The overarching goal of this application, in response to PA 08-230 (Translational Research at the Aging Cancer Interface), is to develop a """"""""bedside to bench"""""""" model of clinical and biological predictors for toxicity to adjuvant chemotherapy in older adults with breast cancer. This is important because the greatest risk factor for breast cancer is increasing age. Furthermore, the number of older adults with breast cancer is predicted to increase significantly with the aging of the US population. Several studies have demonstrated that older adults with breast cancer are at increased risk for chemotherapy toxicity;however, no standard method currently exists for identifying those individuals who are particularly vulnerable. In addition, little is known about the clinical factors, biological factors, or specific toxicities associated with reduced relative dose intensity of the prescribed chemotherapy regimen. This proposal unites the fields of geriatrics and oncology by incorporating geriatric correlates of vulnerability, and studying their impact in an aging oncology population.
The specific aims of this application are: 1) to develop a predictive model consisting of clinical and biological predictors of toxicity to adjuvant chemotherapy in older adults with breast cancer;2) to understand the association between clinical and biological factors and reduced relative dose intensity (RDI) of the prescribed chemotherapy regimen;and 3) to identify the specific chemotherapy toxicities associated with reduced RDI of the prescribed chemotherapy regimen.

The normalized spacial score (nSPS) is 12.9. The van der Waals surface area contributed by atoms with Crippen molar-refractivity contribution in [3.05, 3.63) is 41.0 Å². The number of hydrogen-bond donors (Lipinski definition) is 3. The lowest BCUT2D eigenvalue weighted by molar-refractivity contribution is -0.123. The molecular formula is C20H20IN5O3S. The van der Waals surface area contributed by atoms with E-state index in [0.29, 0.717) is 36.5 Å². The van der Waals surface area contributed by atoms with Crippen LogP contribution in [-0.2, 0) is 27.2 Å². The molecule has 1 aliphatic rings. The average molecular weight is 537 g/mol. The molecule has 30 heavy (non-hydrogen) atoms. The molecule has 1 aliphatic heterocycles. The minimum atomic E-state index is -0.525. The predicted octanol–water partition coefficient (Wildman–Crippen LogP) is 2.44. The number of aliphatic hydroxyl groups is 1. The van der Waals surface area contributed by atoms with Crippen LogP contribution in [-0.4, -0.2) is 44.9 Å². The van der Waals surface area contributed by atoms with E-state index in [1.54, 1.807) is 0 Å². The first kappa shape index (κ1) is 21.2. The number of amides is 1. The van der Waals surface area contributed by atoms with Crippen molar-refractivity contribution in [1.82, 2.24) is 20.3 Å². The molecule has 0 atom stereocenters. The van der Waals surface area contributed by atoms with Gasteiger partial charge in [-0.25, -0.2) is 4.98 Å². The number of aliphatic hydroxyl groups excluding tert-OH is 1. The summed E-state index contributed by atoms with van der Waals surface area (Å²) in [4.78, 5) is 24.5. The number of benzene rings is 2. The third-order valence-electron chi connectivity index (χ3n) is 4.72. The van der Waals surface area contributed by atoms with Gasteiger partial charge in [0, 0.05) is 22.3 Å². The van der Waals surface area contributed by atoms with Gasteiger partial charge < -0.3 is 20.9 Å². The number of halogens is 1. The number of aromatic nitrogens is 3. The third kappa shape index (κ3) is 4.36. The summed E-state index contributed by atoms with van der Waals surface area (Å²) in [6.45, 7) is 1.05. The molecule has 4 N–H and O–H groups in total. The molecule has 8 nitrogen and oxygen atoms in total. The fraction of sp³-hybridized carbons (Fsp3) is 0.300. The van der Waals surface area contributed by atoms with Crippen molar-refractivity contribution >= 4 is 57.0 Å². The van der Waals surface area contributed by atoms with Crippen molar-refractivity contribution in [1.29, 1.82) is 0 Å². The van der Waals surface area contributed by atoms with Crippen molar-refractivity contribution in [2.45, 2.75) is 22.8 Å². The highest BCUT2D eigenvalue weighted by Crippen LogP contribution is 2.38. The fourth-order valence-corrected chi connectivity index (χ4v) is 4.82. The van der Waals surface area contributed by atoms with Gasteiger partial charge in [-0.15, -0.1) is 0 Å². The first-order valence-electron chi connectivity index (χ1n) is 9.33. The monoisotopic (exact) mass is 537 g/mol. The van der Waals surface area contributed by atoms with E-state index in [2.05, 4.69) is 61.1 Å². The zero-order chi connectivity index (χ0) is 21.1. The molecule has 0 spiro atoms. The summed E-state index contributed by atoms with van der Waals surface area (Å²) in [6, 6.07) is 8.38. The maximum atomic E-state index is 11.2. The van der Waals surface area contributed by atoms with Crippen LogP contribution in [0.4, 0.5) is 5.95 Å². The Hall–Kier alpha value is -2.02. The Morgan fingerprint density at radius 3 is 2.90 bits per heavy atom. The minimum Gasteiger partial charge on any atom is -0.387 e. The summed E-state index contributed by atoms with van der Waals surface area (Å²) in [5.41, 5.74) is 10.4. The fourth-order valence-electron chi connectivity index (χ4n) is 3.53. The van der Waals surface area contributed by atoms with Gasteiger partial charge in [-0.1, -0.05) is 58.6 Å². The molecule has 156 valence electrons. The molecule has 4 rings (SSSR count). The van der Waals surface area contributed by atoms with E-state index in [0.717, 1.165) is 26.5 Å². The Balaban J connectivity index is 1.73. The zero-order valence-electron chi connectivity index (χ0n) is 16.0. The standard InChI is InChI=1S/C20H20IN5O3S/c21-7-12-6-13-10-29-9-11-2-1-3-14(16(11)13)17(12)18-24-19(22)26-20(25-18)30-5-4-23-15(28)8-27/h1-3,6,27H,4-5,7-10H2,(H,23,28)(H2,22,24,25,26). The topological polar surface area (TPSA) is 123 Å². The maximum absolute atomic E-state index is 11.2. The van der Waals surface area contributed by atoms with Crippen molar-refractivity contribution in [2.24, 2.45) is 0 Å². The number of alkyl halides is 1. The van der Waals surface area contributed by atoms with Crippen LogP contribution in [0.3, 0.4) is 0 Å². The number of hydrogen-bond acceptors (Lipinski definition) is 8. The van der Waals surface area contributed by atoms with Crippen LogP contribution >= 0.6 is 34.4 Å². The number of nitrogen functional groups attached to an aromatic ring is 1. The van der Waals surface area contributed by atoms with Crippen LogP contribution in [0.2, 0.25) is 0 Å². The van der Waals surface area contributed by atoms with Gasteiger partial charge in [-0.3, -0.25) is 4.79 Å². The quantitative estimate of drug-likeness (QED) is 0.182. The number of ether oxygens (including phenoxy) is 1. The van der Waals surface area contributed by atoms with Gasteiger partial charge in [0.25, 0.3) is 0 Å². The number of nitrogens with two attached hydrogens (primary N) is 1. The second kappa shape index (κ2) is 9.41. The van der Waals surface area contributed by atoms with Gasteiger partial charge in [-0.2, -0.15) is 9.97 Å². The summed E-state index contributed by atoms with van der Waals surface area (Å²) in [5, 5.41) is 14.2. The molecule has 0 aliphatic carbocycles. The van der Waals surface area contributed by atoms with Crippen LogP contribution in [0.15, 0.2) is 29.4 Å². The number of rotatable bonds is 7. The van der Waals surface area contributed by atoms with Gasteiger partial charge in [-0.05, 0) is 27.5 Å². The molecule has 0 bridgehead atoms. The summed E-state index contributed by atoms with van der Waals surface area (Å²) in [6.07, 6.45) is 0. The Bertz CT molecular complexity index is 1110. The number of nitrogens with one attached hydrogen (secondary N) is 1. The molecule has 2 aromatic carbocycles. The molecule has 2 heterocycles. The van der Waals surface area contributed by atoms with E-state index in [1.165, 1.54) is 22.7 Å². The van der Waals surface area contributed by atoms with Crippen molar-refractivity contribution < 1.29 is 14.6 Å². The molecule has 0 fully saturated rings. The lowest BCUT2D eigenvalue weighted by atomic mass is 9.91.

These aims will be accomplished by a multi-disciplinary investigative team with expertise in geriatrics, oncology, and biostatistics. The team will perform a prospective, multicenter, longitudinal study of 500 adults age >70 with stage I-III breast cancer who will receive adjuvant chemotherapy. Clinical factors (geriatric assessment, sociodemographic, tumor, and treatment variables) and biological factors (renal, hepatic, and hematologic function;markers of inflammation and coagulation;and a molecular marker of aging [p16INK4a]) will be captured before chemotherapy. Patients will subsequently receive standard of care adjuvant chemotherapy as prescribed by the treating physician. Patients will be followed throughout the course of chemotherapy (from start to 1 month post-completion) to capture NCI CTCAE (v4.0) grade 3-5 toxicities. Dose delays, dose reductions, and discontinuation of treatment will also be captured, along with the relationship of these events to toxicity. With regard to expected outcomes, the current project will fill vital gaps in the knowledge about clinical and biological predictors of chemotherapy toxicity for older adults with breast cancer, areas that an oncologist should assess prior to prescribing adjuvant chemotherapy for an older adult. This proposal is innovative, as our data will ultimately be used to develop an overall risk score for toxicity. Ultimately these data will serve as the basis for future intervention studies aimed at decreasing the risk of chemotherapy toxicity and maintaining the function and health of older adults with breast cancer.
This proposal unites the fields of geriatrics and oncology by incorporating geriatric correlates of vulnerability and studying their impact in an aging oncology population. This study will identify clinical and biological predictors of adjuvant chemotherapy toxicity in older adults with breast cancer. These data will be used to develop a predictive equation for chemotherapy toxicity risk that can be utilized in daily oncology practice.
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